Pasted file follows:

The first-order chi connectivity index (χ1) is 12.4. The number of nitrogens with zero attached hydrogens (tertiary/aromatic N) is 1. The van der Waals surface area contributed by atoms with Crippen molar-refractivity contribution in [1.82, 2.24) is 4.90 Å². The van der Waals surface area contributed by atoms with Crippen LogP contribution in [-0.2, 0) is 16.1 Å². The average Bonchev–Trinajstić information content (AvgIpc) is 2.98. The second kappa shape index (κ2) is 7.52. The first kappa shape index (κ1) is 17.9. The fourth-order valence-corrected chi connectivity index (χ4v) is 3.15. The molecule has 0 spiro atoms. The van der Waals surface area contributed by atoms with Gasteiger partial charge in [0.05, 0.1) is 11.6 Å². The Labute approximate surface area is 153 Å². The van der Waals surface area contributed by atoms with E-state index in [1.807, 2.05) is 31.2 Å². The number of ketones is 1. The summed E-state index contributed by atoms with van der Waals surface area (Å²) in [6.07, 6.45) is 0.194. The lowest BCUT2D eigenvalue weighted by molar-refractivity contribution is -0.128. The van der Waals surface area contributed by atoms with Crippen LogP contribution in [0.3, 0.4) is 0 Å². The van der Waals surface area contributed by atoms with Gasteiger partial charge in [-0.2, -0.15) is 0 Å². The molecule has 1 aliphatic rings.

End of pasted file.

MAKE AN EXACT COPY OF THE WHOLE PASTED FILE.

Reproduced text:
The first-order chi connectivity index (χ1) is 12.4. The number of nitrogens with zero attached hydrogens (tertiary/aromatic N) is 1. The van der Waals surface area contributed by atoms with Crippen molar-refractivity contribution in [1.82, 2.24) is 4.90 Å². The van der Waals surface area contributed by atoms with Crippen LogP contribution in [-0.2, 0) is 16.1 Å². The average Bonchev–Trinajstić information content (AvgIpc) is 2.98. The second kappa shape index (κ2) is 7.52. The first kappa shape index (κ1) is 17.9. The fourth-order valence-corrected chi connectivity index (χ4v) is 3.15. The molecule has 0 spiro atoms. The van der Waals surface area contributed by atoms with Gasteiger partial charge in [0.05, 0.1) is 11.6 Å². The Labute approximate surface area is 153 Å². The van der Waals surface area contributed by atoms with E-state index in [1.807, 2.05) is 31.2 Å². The number of ketones is 1. The summed E-state index contributed by atoms with van der Waals surface area (Å²) in [6.07, 6.45) is 0.194. The lowest BCUT2D eigenvalue weighted by molar-refractivity contribution is -0.128. The van der Waals surface area contributed by atoms with Crippen LogP contribution in [0.3, 0.4) is 0 Å². The van der Waals surface area contributed by atoms with Gasteiger partial charge in [-0.2, -0.15) is 0 Å². The molecule has 1 aliphatic rings.